Olympic-Sized Security Fears
When the London Olympics begin, spectators and television viewers captivated by the feats of the world’s finest athletes won’t be the only ones holding their collective breath. After a build-up dominated by concerns over security, the British government, the Games organizers, and the security services will be hoping the event passes off without incident. While plans are in place to deal with everything from anti-capitalist protests to cyber-crime, the biggest threat is, of course, a terror attack.
In terms of symbolism, the London Games is arguably the most attractive target to present itself to Islamist terrorists since 9/11 and the onset of the War on Terror, being the first global sporting event since then to be held in the capital city of one of the nations deemed to be waging war on the Muslim world. While the 2002 Winter Games were held at Salt Lake City in Utah, that venue did not hold the same cache for al-Qaeda and its affiliates as New York or Washington.
And London is certainly vulnerable, as the 7/7 bus and subway bombings of 2005 showed. Salt Lake City was a relatively isolated venue in comparison and more easily secured, even before America was placed on its highest state of alert. Prospective Arab or Asian terrorists would have found it difficult to keep a low profile in a relatively small city in the western United States populated largely by Mormons and winter-sports enthusiasts. By contrast, Britain’s teeming, multicultural capital has long been home to the ethnic minority communities from which all manner of terrorist groups have drawn their support and their foot soldiers; not for nothing has the city been referred to as “Londonistan.”
As if Britain's status among jihadists as a “minor” Satan wasn't lure enough, the presence of Israeli athletes provides an obvious target for both al-Qaeda and Iranian-backed groups such as Hezbollah -- since the massacre at the 1972 Munich Games, they have supplanted the Palestine Liberation Organization as the greatest threat to Jewish interests worldwide. Israel has accused Hezbollah of being behind last week's bus bombing in Bulgaria, and reports in the British press have claimed that Mossad agents are hunting for terrorists planning an attack to coincide with the 40th anniversary of Munich. (The International Olympic Committee, meanwhile, has shamefully refused to hold a minute’s silence for the 11 Israelis murdered at Munich.)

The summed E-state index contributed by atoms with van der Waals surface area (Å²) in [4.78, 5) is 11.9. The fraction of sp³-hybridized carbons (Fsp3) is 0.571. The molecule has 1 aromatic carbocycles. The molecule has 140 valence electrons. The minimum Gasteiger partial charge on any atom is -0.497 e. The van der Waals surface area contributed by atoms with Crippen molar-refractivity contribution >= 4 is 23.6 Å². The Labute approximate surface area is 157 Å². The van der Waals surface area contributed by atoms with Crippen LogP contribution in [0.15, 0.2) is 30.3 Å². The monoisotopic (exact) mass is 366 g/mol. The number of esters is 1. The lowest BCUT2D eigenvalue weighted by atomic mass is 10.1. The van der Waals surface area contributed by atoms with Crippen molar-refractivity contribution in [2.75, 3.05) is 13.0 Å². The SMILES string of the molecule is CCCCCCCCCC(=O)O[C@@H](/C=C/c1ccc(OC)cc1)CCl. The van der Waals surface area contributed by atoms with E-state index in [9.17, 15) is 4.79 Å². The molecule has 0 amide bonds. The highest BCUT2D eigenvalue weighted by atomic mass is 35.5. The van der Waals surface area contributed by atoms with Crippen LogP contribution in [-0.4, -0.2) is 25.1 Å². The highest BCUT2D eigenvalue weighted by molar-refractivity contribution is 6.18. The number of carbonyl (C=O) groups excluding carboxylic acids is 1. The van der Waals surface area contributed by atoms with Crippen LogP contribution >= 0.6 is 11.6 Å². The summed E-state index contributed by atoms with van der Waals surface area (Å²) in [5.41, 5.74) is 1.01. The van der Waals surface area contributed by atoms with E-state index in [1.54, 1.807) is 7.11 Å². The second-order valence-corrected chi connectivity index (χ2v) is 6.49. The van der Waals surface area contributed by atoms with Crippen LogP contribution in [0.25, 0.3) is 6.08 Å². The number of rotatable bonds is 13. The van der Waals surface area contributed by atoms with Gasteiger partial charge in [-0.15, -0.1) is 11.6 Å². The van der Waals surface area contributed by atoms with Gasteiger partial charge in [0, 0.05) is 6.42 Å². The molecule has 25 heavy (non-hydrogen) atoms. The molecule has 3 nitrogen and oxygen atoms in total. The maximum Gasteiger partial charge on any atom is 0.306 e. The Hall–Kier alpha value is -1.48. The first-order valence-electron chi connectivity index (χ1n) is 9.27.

While the British security services have yet to warn of a specific threat to the Games, it’s likely that potential attacks may already have been averted, with several arrests having been made in recent weeks. Six people were detained in a series of raids across London, including one man who lived a half-mile from the Olympic Stadium and a white Muslim convert. Seven others were arrested after guns and ammunition were found in a car stopped by police in northern England.
Police haven’t linked any of the arrests directly to the Olympics, but even if a connection were to be established it would be understandable if the authorities were reluctant to publicize it, for fear of scaring off tourists, spectators, and perhaps even competitors, or of inspiring copycat plots.
With the Games providing such a tempting target, you would expect those responsible for security to be well on top of things at this stage. But while the Olympic Park will be protected by the biggest peacetime security operation ever seen in Britain, and the recent arrests suggest that parts of the security apparatus are operating efficiently, the plans have been beset by a succession of foul-ups and controversies.
A couple of weeks ago it emerged that G4S, the private company tasked with providing security for the Games, had failed to recruit several thousand of the temporary staff it had contracted to provide. Additional police and troops have been brought in to plug the gaps. While the failure is an embarrassment to G4S, the Games organizers, and the government, the fact that dedicated professionals are replacing private staff is something of a silver lining, given concerns over the caliber of some of the people G4S had hired and the level of training they’ve been receiving.
One whistleblower claimed that operators of X-ray machines were routinely failing to spot firearms and explosives in training exercises, and warned that there was a “50-50 chance” of terrorists being able to smuggle weapons into one of the Games venues. Others have claimed that G4S trainees have been cheating in exercises designed to train them on the X-ray equipment.